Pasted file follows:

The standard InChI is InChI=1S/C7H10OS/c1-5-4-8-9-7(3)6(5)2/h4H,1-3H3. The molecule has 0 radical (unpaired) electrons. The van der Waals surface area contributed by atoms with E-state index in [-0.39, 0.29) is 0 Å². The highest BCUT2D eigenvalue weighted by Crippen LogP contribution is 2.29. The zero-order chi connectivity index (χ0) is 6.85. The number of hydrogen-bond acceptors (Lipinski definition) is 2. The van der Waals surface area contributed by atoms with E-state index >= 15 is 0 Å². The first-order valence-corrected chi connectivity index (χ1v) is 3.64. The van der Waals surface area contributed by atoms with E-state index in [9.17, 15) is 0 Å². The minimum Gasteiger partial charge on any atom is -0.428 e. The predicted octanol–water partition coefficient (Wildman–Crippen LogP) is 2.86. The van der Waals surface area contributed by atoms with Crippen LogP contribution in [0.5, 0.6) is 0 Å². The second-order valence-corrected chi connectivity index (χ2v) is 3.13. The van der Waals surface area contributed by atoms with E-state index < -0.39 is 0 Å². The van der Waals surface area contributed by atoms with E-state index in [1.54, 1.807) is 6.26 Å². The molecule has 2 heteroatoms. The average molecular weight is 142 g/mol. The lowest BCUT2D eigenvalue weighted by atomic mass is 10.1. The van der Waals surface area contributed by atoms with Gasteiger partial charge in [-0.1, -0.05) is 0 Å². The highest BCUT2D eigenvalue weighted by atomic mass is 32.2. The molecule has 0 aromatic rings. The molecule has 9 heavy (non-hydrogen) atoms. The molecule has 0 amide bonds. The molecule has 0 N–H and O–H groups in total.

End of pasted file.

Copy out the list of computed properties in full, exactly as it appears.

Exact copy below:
The standard InChI is InChI=1S/C7H10OS/c1-5-4-8-9-7(3)6(5)2/h4H,1-3H3. The molecule has 0 radical (unpaired) electrons. The van der Waals surface area contributed by atoms with E-state index in [-0.39, 0.29) is 0 Å². The highest BCUT2D eigenvalue weighted by Crippen LogP contribution is 2.29. The zero-order chi connectivity index (χ0) is 6.85. The number of hydrogen-bond acceptors (Lipinski definition) is 2. The van der Waals surface area contributed by atoms with E-state index >= 15 is 0 Å². The first-order valence-corrected chi connectivity index (χ1v) is 3.64. The van der Waals surface area contributed by atoms with E-state index in [9.17, 15) is 0 Å². The minimum Gasteiger partial charge on any atom is -0.428 e. The predicted octanol–water partition coefficient (Wildman–Crippen LogP) is 2.86. The van der Waals surface area contributed by atoms with Crippen LogP contribution in [0.5, 0.6) is 0 Å². The second-order valence-corrected chi connectivity index (χ2v) is 3.13. The van der Waals surface area contributed by atoms with E-state index < -0.39 is 0 Å². The van der Waals surface area contributed by atoms with E-state index in [1.54, 1.807) is 6.26 Å². The molecule has 2 heteroatoms. The average molecular weight is 142 g/mol. The lowest BCUT2D eigenvalue weighted by atomic mass is 10.1. The van der Waals surface area contributed by atoms with Gasteiger partial charge in [-0.1, -0.05) is 0 Å². The highest BCUT2D eigenvalue weighted by atomic mass is 32.2. The molecule has 0 aromatic rings. The molecule has 9 heavy (non-hydrogen) atoms. The molecule has 0 amide bonds. The molecule has 0 N–H and O–H groups in total.